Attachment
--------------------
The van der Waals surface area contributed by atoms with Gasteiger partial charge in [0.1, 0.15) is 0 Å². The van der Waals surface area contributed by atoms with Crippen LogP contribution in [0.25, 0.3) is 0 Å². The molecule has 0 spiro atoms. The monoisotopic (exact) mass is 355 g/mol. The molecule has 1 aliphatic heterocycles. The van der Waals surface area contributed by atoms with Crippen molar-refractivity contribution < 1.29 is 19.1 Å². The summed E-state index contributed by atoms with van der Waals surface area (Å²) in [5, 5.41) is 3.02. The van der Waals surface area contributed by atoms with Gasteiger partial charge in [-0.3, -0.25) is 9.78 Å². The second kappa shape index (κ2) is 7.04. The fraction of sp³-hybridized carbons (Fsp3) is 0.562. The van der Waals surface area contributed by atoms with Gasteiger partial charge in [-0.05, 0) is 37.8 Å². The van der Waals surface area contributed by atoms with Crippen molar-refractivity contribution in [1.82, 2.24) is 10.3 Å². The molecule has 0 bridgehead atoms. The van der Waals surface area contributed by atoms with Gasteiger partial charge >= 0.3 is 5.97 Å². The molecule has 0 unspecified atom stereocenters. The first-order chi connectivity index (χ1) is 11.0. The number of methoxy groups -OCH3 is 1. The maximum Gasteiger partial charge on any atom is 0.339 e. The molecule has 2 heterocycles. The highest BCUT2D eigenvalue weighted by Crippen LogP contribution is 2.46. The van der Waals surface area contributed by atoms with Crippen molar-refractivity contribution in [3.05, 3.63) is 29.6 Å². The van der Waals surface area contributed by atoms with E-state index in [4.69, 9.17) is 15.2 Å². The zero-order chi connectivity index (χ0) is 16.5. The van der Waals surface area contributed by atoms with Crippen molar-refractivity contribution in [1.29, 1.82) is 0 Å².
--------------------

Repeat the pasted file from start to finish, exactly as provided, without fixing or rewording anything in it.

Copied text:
The van der Waals surface area contributed by atoms with Gasteiger partial charge in [0.1, 0.15) is 0 Å². The van der Waals surface area contributed by atoms with Crippen LogP contribution in [0.25, 0.3) is 0 Å². The molecule has 0 spiro atoms. The monoisotopic (exact) mass is 355 g/mol. The molecule has 1 aliphatic heterocycles. The van der Waals surface area contributed by atoms with Crippen molar-refractivity contribution < 1.29 is 19.1 Å². The summed E-state index contributed by atoms with van der Waals surface area (Å²) in [5, 5.41) is 3.02. The van der Waals surface area contributed by atoms with Gasteiger partial charge in [-0.3, -0.25) is 9.78 Å². The second kappa shape index (κ2) is 7.04. The fraction of sp³-hybridized carbons (Fsp3) is 0.562. The van der Waals surface area contributed by atoms with Gasteiger partial charge in [-0.05, 0) is 37.8 Å². The van der Waals surface area contributed by atoms with Crippen molar-refractivity contribution in [1.82, 2.24) is 10.3 Å². The molecule has 0 bridgehead atoms. The van der Waals surface area contributed by atoms with Gasteiger partial charge >= 0.3 is 5.97 Å². The molecule has 0 unspecified atom stereocenters. The first-order chi connectivity index (χ1) is 11.0. The number of methoxy groups -OCH3 is 1. The maximum Gasteiger partial charge on any atom is 0.339 e. The molecule has 2 heterocycles. The highest BCUT2D eigenvalue weighted by Crippen LogP contribution is 2.46. The van der Waals surface area contributed by atoms with Crippen molar-refractivity contribution in [3.05, 3.63) is 29.6 Å². The van der Waals surface area contributed by atoms with E-state index in [4.69, 9.17) is 15.2 Å². The zero-order chi connectivity index (χ0) is 16.5. The van der Waals surface area contributed by atoms with Crippen molar-refractivity contribution in [1.29, 1.82) is 0 Å².